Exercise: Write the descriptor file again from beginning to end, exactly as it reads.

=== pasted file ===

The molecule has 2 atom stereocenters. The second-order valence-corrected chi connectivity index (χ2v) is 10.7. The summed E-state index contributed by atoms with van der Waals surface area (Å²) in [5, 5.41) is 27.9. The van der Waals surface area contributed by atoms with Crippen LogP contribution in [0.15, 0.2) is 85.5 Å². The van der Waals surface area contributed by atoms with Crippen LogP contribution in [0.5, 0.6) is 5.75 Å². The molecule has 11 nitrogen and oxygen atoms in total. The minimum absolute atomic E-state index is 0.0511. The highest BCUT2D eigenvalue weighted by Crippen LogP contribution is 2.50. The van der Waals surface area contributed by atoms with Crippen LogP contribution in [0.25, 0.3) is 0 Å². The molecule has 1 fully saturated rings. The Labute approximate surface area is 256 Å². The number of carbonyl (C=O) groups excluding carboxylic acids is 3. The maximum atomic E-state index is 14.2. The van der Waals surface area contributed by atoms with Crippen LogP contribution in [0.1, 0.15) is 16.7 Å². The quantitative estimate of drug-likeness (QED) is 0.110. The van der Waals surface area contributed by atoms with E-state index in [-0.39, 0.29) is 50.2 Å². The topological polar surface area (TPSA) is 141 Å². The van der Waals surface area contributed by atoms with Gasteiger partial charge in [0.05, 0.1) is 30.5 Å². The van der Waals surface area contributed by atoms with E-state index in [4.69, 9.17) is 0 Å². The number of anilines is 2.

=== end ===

The molecule has 2 atom stereocenters. The second-order valence-corrected chi connectivity index (χ2v) is 10.7. The summed E-state index contributed by atoms with van der Waals surface area (Å²) in [5, 5.41) is 27.9. The van der Waals surface area contributed by atoms with Crippen LogP contribution in [0.15, 0.2) is 85.5 Å². The van der Waals surface area contributed by atoms with Crippen LogP contribution in [0.5, 0.6) is 5.75 Å². The molecule has 11 nitrogen and oxygen atoms in total. The minimum absolute atomic E-state index is 0.0511. The highest BCUT2D eigenvalue weighted by Crippen LogP contribution is 2.50. The van der Waals surface area contributed by atoms with Crippen LogP contribution in [0.25, 0.3) is 0 Å². The molecule has 1 fully saturated rings. The Labute approximate surface area is 256 Å². The number of carbonyl (C=O) groups excluding carboxylic acids is 3. The maximum atomic E-state index is 14.2. The van der Waals surface area contributed by atoms with Crippen LogP contribution in [0.1, 0.15) is 16.7 Å². The quantitative estimate of drug-likeness (QED) is 0.110. The van der Waals surface area contributed by atoms with E-state index in [-0.39, 0.29) is 50.2 Å². The topological polar surface area (TPSA) is 141 Å². The van der Waals surface area contributed by atoms with Gasteiger partial charge in [0.05, 0.1) is 30.5 Å². The van der Waals surface area contributed by atoms with E-state index in [4.69, 9.17) is 0 Å². The number of anilines is 2.